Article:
Meet the Author

A Q&A with Valeri Karpov

JavaScript book author and trainer

Valeri, also known as The Code Barbarian, is a prolific author of JavaScript tutorials and books and was also the person to coin the term MEAN (as in the MongoDB, Express.js, Angular and Node.js stack).

To celebrate the release of his new book, Mastering Mongoose, we've asked him a few questions:

Why should MongoDB still be considered for new apps when relational systems like Postgres have added so many NoSQL features in recent years?

From what I've seen, MongoDB's overall developer experience is far ahead of traditional relational systems. Many RDBMS's have added support for querying and indexing JSON objects in recent years, but MongoDB's query language makes handling deeply nested objects feel smooth and natural, especially with array filters in MongoDB 3.6.

As a developer, I love working with change streams and MongoDB's built-in geospatial queries and indexes. As a database operator, I don't know how I ever ran a production app without point-in-time backups and zero-downtime upgrades.

What does Mongoose give you that using the MongoDB client library directly doesn't?

Mongoose adds many of the features you might expect from a database framework: middleware, plugins, change tracking, data casting, and schema validation.

Mongoose is like the MongoDB analog to an ORM: it lets you work with MongoDB using object-oriented programming, and fits neatly as the "M" in MVC. But, unlike an ORM, Mongoose does very little data transformation because of MongoDB's flexible document structure. With Mongoose, how your model instances look Node.js is almost identical to how your documents look in MongoDB.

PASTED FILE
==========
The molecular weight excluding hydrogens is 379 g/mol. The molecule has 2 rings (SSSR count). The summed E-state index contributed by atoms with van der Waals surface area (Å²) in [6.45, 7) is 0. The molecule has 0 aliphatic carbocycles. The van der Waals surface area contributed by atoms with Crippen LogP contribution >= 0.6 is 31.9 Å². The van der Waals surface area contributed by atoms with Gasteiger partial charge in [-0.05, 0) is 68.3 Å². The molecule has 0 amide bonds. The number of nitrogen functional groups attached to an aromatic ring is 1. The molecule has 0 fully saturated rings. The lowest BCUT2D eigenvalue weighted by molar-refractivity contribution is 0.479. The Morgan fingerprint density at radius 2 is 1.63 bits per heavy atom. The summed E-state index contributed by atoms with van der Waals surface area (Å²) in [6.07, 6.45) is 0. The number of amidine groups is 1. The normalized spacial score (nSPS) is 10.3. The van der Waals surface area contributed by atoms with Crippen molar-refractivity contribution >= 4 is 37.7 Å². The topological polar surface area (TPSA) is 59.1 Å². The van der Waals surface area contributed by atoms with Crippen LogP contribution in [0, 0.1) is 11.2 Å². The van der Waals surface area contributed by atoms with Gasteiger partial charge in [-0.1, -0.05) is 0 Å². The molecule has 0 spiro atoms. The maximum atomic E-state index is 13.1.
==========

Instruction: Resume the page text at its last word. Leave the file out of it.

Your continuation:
If Mongoose provides structure and makes things easier when using MongoDB from Node, what gap does your book fill?

Writing docs requires a balancing act between providing enough structure vs being too opinionated. For example, when building Mongoose apps, I recommend avoiding using the aggregation framework and using middleware over setters when you need a setter that affects multiple properties.

However, plenty of developers use these patterns and the online docs should help developers get unstuck fast, so I don't want to omit them from the docs or add a warning that can come off as pedantic.

What's the hardest part of self publishing your own technical books?

Mastering Mongoose: The Official Mongoose eBook

The hardest part of writing is coming up with code samples. A great code sample is short, clean, and provides more insight than hundreds of words of prose explanation. Just copy/pasting code from an app typically leads to a bad example: there's often too many implementation-specific details in a real app to make the example sufficiently isolated.

On the other hand, pseudo-code with a lot of "your code here" comments often is too hand-wavey to provide any real insight. That's why I spend most of my time writing obsessing over the details of code samples, and use a dedicated npm module to enable testing the code samples in Mocha.

The hardest part of self publishing overall is getting the word out. Like many developers, I'm introverted, so promoting my work has always been a challenge. Thanks to Peter for giving me this opportunity and making that part of self-publishing a little easier!

You can find Valeri on Twitter @code_barbarian or learn more about his Mastering Mongoose ebook here.

Peter Cooper

Written by

Peter Cooper

Publisher, editor, programmer. Edits email newsletters such as JavaScript Weekly, Ruby Weekly and Postgres Weekly for 490,000+ readers.

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